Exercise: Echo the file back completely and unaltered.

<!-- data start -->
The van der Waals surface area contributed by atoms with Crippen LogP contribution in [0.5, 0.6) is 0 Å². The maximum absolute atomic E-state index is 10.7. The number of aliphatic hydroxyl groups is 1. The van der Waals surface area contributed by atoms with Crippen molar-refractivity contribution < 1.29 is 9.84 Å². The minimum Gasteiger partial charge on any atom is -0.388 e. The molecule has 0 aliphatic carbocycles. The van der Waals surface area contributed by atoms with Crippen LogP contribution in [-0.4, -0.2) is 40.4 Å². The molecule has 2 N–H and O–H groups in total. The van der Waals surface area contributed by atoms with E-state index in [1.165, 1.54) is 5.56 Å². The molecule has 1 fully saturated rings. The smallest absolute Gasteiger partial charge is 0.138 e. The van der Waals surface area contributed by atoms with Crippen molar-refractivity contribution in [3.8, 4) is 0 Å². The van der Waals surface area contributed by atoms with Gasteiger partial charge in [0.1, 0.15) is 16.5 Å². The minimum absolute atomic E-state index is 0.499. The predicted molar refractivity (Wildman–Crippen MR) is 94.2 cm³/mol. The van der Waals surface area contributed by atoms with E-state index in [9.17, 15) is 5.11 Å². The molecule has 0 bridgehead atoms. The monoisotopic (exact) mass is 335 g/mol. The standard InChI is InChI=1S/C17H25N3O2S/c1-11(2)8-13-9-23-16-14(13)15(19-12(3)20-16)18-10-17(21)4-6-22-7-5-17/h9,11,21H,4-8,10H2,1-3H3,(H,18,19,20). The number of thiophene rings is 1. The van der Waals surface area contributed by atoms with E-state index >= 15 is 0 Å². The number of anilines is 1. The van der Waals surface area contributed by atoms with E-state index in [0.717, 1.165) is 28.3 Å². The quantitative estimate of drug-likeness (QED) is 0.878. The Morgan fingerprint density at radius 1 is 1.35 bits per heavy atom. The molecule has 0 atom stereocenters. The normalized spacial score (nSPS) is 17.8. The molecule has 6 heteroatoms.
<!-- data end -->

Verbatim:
The van der Waals surface area contributed by atoms with Crippen LogP contribution in [0.5, 0.6) is 0 Å². The maximum absolute atomic E-state index is 10.7. The number of aliphatic hydroxyl groups is 1. The van der Waals surface area contributed by atoms with Crippen molar-refractivity contribution < 1.29 is 9.84 Å². The minimum Gasteiger partial charge on any atom is -0.388 e. The molecule has 0 aliphatic carbocycles. The van der Waals surface area contributed by atoms with Crippen LogP contribution in [-0.4, -0.2) is 40.4 Å². The molecule has 2 N–H and O–H groups in total. The van der Waals surface area contributed by atoms with E-state index in [1.165, 1.54) is 5.56 Å². The molecule has 1 fully saturated rings. The smallest absolute Gasteiger partial charge is 0.138 e. The van der Waals surface area contributed by atoms with Crippen molar-refractivity contribution in [3.8, 4) is 0 Å². The van der Waals surface area contributed by atoms with Gasteiger partial charge in [0.1, 0.15) is 16.5 Å². The minimum absolute atomic E-state index is 0.499. The predicted molar refractivity (Wildman–Crippen MR) is 94.2 cm³/mol. The van der Waals surface area contributed by atoms with E-state index in [9.17, 15) is 5.11 Å². The molecule has 0 bridgehead atoms. The monoisotopic (exact) mass is 335 g/mol. The standard InChI is InChI=1S/C17H25N3O2S/c1-11(2)8-13-9-23-16-14(13)15(19-12(3)20-16)18-10-17(21)4-6-22-7-5-17/h9,11,21H,4-8,10H2,1-3H3,(H,18,19,20). The number of thiophene rings is 1. The van der Waals surface area contributed by atoms with E-state index >= 15 is 0 Å². The number of anilines is 1. The van der Waals surface area contributed by atoms with E-state index in [0.717, 1.165) is 28.3 Å². The quantitative estimate of drug-likeness (QED) is 0.878. The Morgan fingerprint density at radius 1 is 1.35 bits per heavy atom. The molecule has 0 atom stereocenters. The normalized spacial score (nSPS) is 17.8. The molecule has 6 heteroatoms.